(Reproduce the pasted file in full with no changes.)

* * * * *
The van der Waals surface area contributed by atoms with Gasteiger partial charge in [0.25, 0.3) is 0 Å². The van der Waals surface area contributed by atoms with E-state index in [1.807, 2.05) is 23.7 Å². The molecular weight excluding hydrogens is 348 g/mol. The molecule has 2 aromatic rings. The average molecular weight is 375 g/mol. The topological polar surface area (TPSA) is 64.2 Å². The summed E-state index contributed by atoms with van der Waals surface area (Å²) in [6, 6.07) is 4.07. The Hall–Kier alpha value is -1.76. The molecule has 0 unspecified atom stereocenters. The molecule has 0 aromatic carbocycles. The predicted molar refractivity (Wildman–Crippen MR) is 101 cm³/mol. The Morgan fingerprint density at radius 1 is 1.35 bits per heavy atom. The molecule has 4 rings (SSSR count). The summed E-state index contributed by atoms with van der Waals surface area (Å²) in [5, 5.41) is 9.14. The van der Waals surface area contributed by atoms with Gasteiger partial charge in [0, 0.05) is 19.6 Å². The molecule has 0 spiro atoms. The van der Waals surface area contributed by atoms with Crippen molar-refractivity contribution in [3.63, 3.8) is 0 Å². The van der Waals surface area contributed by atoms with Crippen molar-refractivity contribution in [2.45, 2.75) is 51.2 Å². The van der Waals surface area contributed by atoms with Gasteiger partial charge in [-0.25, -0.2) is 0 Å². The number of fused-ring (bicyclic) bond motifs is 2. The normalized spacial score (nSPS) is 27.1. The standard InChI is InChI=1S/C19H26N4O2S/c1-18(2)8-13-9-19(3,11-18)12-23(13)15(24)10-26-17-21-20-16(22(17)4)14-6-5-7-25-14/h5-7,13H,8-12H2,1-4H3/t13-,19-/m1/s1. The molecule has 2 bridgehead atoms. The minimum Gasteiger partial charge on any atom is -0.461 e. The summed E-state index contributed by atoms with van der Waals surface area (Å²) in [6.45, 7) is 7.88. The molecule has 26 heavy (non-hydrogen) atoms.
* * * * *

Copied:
The van der Waals surface area contributed by atoms with Gasteiger partial charge in [0.25, 0.3) is 0 Å². The van der Waals surface area contributed by atoms with E-state index in [1.807, 2.05) is 23.7 Å². The molecular weight excluding hydrogens is 348 g/mol. The molecule has 2 aromatic rings. The average molecular weight is 375 g/mol. The topological polar surface area (TPSA) is 64.2 Å². The summed E-state index contributed by atoms with van der Waals surface area (Å²) in [6, 6.07) is 4.07. The Hall–Kier alpha value is -1.76. The molecule has 0 unspecified atom stereocenters. The molecule has 0 aromatic carbocycles. The predicted molar refractivity (Wildman–Crippen MR) is 101 cm³/mol. The Morgan fingerprint density at radius 1 is 1.35 bits per heavy atom. The molecule has 4 rings (SSSR count). The summed E-state index contributed by atoms with van der Waals surface area (Å²) in [5, 5.41) is 9.14. The van der Waals surface area contributed by atoms with Gasteiger partial charge in [0, 0.05) is 19.6 Å². The molecule has 0 spiro atoms. The van der Waals surface area contributed by atoms with Crippen molar-refractivity contribution in [3.63, 3.8) is 0 Å². The van der Waals surface area contributed by atoms with Crippen molar-refractivity contribution in [2.45, 2.75) is 51.2 Å². The van der Waals surface area contributed by atoms with Gasteiger partial charge in [-0.25, -0.2) is 0 Å². The number of fused-ring (bicyclic) bond motifs is 2. The normalized spacial score (nSPS) is 27.1. The standard InChI is InChI=1S/C19H26N4O2S/c1-18(2)8-13-9-19(3,11-18)12-23(13)15(24)10-26-17-21-20-16(22(17)4)14-6-5-7-25-14/h5-7,13H,8-12H2,1-4H3/t13-,19-/m1/s1. The molecule has 2 bridgehead atoms. The minimum Gasteiger partial charge on any atom is -0.461 e. The summed E-state index contributed by atoms with van der Waals surface area (Å²) in [6.45, 7) is 7.88. The molecule has 26 heavy (non-hydrogen) atoms.